June 08, 2012, 9:16 AM — Despite widespread publicity for World IPv6 Launch day earlier this week, the protocol's presence on the Internet remains painfully modest next to the domination of IPv4, Internet monitoring companies have reported.
From early 6 June numbers, the Internet Society's World IPv6 Launch test might be educating the network community about its importance without actually convincing that many to use it in anger.
According to Arbor Networks, traffic did rise on the day, with native (i.e non-tunnelled) IPv6 showing a 20% increase across a small but representative selection of tier 1 and 2 US-based ISPs. This fell back as Europe came online, which could reflect less use of the protocol or fewer routers from which IPv6 data can be extracted.
This is similar to 2011 when IPv6 rose before falling back. The positive in the 2012 figures is that the baseline use of IPv6 has risen since then, Arbor said, from the vanishingly insignificant 0.02% of all traffic to a whopping peak of 0.1% this year.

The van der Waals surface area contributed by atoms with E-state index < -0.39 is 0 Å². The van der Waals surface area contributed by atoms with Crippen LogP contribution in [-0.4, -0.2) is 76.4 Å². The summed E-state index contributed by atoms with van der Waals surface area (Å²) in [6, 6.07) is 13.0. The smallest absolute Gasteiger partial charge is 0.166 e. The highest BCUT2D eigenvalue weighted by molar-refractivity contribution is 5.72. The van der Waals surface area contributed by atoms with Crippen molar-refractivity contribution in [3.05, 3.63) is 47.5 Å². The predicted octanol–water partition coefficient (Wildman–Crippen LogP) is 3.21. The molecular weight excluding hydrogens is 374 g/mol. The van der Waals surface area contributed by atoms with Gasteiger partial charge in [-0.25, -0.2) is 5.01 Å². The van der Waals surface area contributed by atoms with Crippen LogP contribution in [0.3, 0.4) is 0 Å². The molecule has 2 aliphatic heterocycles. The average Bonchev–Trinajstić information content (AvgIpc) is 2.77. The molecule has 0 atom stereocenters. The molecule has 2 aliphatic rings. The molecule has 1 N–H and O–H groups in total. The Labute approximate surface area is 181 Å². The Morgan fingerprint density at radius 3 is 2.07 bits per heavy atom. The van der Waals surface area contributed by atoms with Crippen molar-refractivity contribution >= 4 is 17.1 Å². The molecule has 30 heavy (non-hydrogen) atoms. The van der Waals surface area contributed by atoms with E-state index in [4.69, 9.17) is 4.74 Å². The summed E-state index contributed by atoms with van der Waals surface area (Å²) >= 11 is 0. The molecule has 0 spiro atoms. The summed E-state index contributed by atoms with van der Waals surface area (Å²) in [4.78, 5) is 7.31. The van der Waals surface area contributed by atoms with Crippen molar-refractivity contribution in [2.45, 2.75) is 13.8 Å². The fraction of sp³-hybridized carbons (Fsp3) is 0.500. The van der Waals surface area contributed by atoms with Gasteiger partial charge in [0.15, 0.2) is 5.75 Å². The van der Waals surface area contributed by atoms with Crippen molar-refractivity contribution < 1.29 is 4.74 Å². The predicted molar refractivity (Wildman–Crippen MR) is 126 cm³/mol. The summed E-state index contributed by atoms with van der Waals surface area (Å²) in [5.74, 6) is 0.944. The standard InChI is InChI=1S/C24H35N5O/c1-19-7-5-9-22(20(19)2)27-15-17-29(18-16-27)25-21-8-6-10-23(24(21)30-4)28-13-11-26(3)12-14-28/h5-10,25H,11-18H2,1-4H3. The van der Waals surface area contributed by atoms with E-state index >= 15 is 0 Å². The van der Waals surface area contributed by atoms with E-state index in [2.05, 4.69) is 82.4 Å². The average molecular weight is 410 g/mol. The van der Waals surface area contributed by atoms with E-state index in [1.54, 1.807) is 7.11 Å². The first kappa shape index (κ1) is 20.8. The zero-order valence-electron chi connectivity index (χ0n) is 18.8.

"This slow but steady growth continued up until about 1 week ago, at which point it suddenly took off. Presumably, this is due to providers testing and then turning on IPv6 services in preparation for IPv6 Launch Day," said Arbor's Darren Anstee in a new blog.
This corresponds to what other vendors saw this year.
"Over the past year, we've seen both enterprise and service provider customers slowly make the transition to IPv6, but 'slowly' really is the key word here," reported Mike Palladino of Internap.
"The continued heavy deaggregation (efficient use of] we have observed in the global IPv4 routing table also clearly shows us that customers are still focused on making the most of their IPv4 address space."
IPv6 migration remained hamstrung by limited budgets for new hardware, a lack of technical awareness, and perhaps a lack of tools offering parity across both protocols, he said.
Arbor nevertheless found some clues in its graphs that IPv6 is holding on by more than small claws.
SMTP email traffic appeared to be more prominent in the IPv6 world, a sign of real use of the protocol at last, ditto an increase in BitTorrent file sharing and even https.
Not many more networks are using IPv6, then, compared to 2011 but those who are appear to have more than experimentation on their minds. Someone, somewhere is using IPv6 to do real work at last.